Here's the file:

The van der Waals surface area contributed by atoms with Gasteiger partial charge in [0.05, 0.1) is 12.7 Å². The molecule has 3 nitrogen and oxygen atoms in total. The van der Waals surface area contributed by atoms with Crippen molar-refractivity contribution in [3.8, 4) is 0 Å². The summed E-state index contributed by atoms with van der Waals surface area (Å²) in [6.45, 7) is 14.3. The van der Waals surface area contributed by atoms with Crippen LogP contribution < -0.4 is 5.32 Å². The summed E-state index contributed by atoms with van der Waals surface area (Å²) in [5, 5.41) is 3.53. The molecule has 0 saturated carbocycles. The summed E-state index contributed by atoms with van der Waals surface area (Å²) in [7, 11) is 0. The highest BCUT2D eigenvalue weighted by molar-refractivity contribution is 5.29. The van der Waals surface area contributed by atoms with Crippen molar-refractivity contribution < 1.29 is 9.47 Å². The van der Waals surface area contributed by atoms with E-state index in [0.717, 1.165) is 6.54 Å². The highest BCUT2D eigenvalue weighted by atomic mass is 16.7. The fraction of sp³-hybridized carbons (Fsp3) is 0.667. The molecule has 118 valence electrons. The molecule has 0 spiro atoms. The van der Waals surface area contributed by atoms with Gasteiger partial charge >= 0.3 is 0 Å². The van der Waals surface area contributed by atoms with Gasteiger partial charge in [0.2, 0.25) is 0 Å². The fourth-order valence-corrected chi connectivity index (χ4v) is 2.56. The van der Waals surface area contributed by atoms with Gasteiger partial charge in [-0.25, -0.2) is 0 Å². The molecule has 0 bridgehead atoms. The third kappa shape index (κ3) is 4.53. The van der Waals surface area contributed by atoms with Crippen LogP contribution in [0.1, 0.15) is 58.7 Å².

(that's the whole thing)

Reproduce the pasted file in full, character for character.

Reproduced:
The van der Waals surface area contributed by atoms with Gasteiger partial charge in [0.05, 0.1) is 12.7 Å². The molecule has 3 nitrogen and oxygen atoms in total. The van der Waals surface area contributed by atoms with Crippen molar-refractivity contribution in [3.8, 4) is 0 Å². The summed E-state index contributed by atoms with van der Waals surface area (Å²) in [6.45, 7) is 14.3. The van der Waals surface area contributed by atoms with Crippen LogP contribution < -0.4 is 5.32 Å². The summed E-state index contributed by atoms with van der Waals surface area (Å²) in [5, 5.41) is 3.53. The molecule has 0 saturated carbocycles. The summed E-state index contributed by atoms with van der Waals surface area (Å²) in [7, 11) is 0. The highest BCUT2D eigenvalue weighted by molar-refractivity contribution is 5.29. The van der Waals surface area contributed by atoms with Crippen molar-refractivity contribution < 1.29 is 9.47 Å². The van der Waals surface area contributed by atoms with E-state index in [0.717, 1.165) is 6.54 Å². The highest BCUT2D eigenvalue weighted by atomic mass is 16.7. The fraction of sp³-hybridized carbons (Fsp3) is 0.667. The molecule has 118 valence electrons. The molecule has 0 spiro atoms. The van der Waals surface area contributed by atoms with Gasteiger partial charge >= 0.3 is 0 Å². The van der Waals surface area contributed by atoms with Gasteiger partial charge in [0.2, 0.25) is 0 Å². The fourth-order valence-corrected chi connectivity index (χ4v) is 2.56. The van der Waals surface area contributed by atoms with Gasteiger partial charge in [-0.25, -0.2) is 0 Å². The molecule has 0 bridgehead atoms. The third kappa shape index (κ3) is 4.53. The van der Waals surface area contributed by atoms with Crippen LogP contribution in [0.1, 0.15) is 58.7 Å².